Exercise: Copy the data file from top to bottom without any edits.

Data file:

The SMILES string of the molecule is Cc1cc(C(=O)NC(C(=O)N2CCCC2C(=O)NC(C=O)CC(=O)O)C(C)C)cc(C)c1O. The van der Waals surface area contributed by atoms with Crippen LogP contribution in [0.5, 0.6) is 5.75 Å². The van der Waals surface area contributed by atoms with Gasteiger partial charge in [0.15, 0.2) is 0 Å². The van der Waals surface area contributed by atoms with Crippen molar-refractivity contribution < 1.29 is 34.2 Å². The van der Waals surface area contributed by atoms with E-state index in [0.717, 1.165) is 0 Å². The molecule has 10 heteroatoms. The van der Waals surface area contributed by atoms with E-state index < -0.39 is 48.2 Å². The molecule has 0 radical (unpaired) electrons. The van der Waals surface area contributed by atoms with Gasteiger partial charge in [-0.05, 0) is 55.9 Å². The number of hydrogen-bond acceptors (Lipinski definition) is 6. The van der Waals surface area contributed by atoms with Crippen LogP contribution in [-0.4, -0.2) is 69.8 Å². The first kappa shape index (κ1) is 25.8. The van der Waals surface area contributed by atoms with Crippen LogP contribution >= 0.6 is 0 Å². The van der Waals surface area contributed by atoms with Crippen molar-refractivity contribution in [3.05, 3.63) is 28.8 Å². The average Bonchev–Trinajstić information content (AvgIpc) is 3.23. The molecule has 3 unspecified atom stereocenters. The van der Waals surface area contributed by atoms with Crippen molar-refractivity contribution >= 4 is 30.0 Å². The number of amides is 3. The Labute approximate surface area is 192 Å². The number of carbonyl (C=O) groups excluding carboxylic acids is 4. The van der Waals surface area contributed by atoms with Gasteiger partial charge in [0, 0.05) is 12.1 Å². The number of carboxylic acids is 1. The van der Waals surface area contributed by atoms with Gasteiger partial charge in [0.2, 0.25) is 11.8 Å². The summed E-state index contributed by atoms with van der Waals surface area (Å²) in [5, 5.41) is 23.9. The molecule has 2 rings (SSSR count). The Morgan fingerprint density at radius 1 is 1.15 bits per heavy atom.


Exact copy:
The SMILES string of the molecule is Cc1cc(C(=O)NC(C(=O)N2CCCC2C(=O)NC(C=O)CC(=O)O)C(C)C)cc(C)c1O. The van der Waals surface area contributed by atoms with Crippen LogP contribution in [0.5, 0.6) is 5.75 Å². The van der Waals surface area contributed by atoms with Gasteiger partial charge in [0.15, 0.2) is 0 Å². The van der Waals surface area contributed by atoms with Crippen molar-refractivity contribution < 1.29 is 34.2 Å². The van der Waals surface area contributed by atoms with E-state index in [0.717, 1.165) is 0 Å². The molecule has 10 heteroatoms. The van der Waals surface area contributed by atoms with E-state index < -0.39 is 48.2 Å². The molecule has 0 radical (unpaired) electrons. The van der Waals surface area contributed by atoms with Gasteiger partial charge in [-0.05, 0) is 55.9 Å². The number of hydrogen-bond acceptors (Lipinski definition) is 6. The van der Waals surface area contributed by atoms with Crippen LogP contribution in [-0.4, -0.2) is 69.8 Å². The first kappa shape index (κ1) is 25.8. The van der Waals surface area contributed by atoms with Crippen LogP contribution >= 0.6 is 0 Å². The van der Waals surface area contributed by atoms with Crippen molar-refractivity contribution in [3.05, 3.63) is 28.8 Å². The average Bonchev–Trinajstić information content (AvgIpc) is 3.23. The molecule has 3 unspecified atom stereocenters. The van der Waals surface area contributed by atoms with Crippen molar-refractivity contribution >= 4 is 30.0 Å². The number of amides is 3. The Labute approximate surface area is 192 Å². The number of carbonyl (C=O) groups excluding carboxylic acids is 4. The van der Waals surface area contributed by atoms with Gasteiger partial charge in [0, 0.05) is 12.1 Å². The number of carboxylic acids is 1. The van der Waals surface area contributed by atoms with Gasteiger partial charge in [0.2, 0.25) is 11.8 Å². The summed E-state index contributed by atoms with van der Waals surface area (Å²) in [5, 5.41) is 23.9. The molecule has 2 rings (SSSR count). The Morgan fingerprint density at radius 1 is 1.15 bits per heavy atom.